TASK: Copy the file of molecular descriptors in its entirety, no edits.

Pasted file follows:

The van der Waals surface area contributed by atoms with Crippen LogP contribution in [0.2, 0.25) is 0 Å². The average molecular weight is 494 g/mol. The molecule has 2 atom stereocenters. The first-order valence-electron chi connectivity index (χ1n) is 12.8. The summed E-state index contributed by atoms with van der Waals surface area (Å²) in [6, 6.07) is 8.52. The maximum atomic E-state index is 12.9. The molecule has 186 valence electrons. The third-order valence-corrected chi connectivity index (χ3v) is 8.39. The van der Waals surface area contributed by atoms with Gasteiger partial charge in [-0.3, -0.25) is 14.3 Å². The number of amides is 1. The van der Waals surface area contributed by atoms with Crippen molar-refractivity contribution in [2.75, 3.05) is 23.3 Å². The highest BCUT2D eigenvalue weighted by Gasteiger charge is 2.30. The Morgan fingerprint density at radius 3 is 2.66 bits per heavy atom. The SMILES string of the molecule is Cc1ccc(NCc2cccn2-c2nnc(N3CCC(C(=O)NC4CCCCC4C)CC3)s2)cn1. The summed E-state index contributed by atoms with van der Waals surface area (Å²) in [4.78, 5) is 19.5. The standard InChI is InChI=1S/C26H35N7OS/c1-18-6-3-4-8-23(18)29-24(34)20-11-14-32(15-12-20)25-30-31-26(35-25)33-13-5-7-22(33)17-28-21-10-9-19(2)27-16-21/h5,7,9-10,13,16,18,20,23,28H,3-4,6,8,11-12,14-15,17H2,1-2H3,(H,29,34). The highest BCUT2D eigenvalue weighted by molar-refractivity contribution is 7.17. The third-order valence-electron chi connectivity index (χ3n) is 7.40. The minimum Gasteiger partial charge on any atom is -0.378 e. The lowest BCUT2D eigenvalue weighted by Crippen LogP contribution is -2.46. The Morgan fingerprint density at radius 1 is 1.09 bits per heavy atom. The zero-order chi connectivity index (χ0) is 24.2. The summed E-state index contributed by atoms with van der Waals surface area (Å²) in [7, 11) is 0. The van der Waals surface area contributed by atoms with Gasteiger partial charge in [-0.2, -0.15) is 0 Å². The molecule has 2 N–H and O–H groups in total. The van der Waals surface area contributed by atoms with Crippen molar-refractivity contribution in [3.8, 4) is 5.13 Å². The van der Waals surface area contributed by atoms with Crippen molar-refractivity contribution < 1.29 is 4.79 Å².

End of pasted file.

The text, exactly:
The van der Waals surface area contributed by atoms with Crippen LogP contribution in [0.2, 0.25) is 0 Å². The average molecular weight is 494 g/mol. The molecule has 2 atom stereocenters. The first-order valence-electron chi connectivity index (χ1n) is 12.8. The summed E-state index contributed by atoms with van der Waals surface area (Å²) in [6, 6.07) is 8.52. The maximum atomic E-state index is 12.9. The molecule has 186 valence electrons. The third-order valence-corrected chi connectivity index (χ3v) is 8.39. The van der Waals surface area contributed by atoms with Gasteiger partial charge in [-0.3, -0.25) is 14.3 Å². The number of amides is 1. The van der Waals surface area contributed by atoms with Crippen molar-refractivity contribution in [2.75, 3.05) is 23.3 Å². The highest BCUT2D eigenvalue weighted by Gasteiger charge is 2.30. The Morgan fingerprint density at radius 3 is 2.66 bits per heavy atom. The SMILES string of the molecule is Cc1ccc(NCc2cccn2-c2nnc(N3CCC(C(=O)NC4CCCCC4C)CC3)s2)cn1. The summed E-state index contributed by atoms with van der Waals surface area (Å²) in [4.78, 5) is 19.5. The standard InChI is InChI=1S/C26H35N7OS/c1-18-6-3-4-8-23(18)29-24(34)20-11-14-32(15-12-20)25-30-31-26(35-25)33-13-5-7-22(33)17-28-21-10-9-19(2)27-16-21/h5,7,9-10,13,16,18,20,23,28H,3-4,6,8,11-12,14-15,17H2,1-2H3,(H,29,34). The highest BCUT2D eigenvalue weighted by molar-refractivity contribution is 7.17. The third-order valence-electron chi connectivity index (χ3n) is 7.40. The minimum Gasteiger partial charge on any atom is -0.378 e. The lowest BCUT2D eigenvalue weighted by Crippen LogP contribution is -2.46. The Morgan fingerprint density at radius 1 is 1.09 bits per heavy atom. The zero-order chi connectivity index (χ0) is 24.2. The summed E-state index contributed by atoms with van der Waals surface area (Å²) in [7, 11) is 0. The van der Waals surface area contributed by atoms with Gasteiger partial charge in [-0.2, -0.15) is 0 Å². The molecule has 2 N–H and O–H groups in total. The van der Waals surface area contributed by atoms with Crippen molar-refractivity contribution in [3.8, 4) is 5.13 Å². The van der Waals surface area contributed by atoms with Crippen molar-refractivity contribution < 1.29 is 4.79 Å².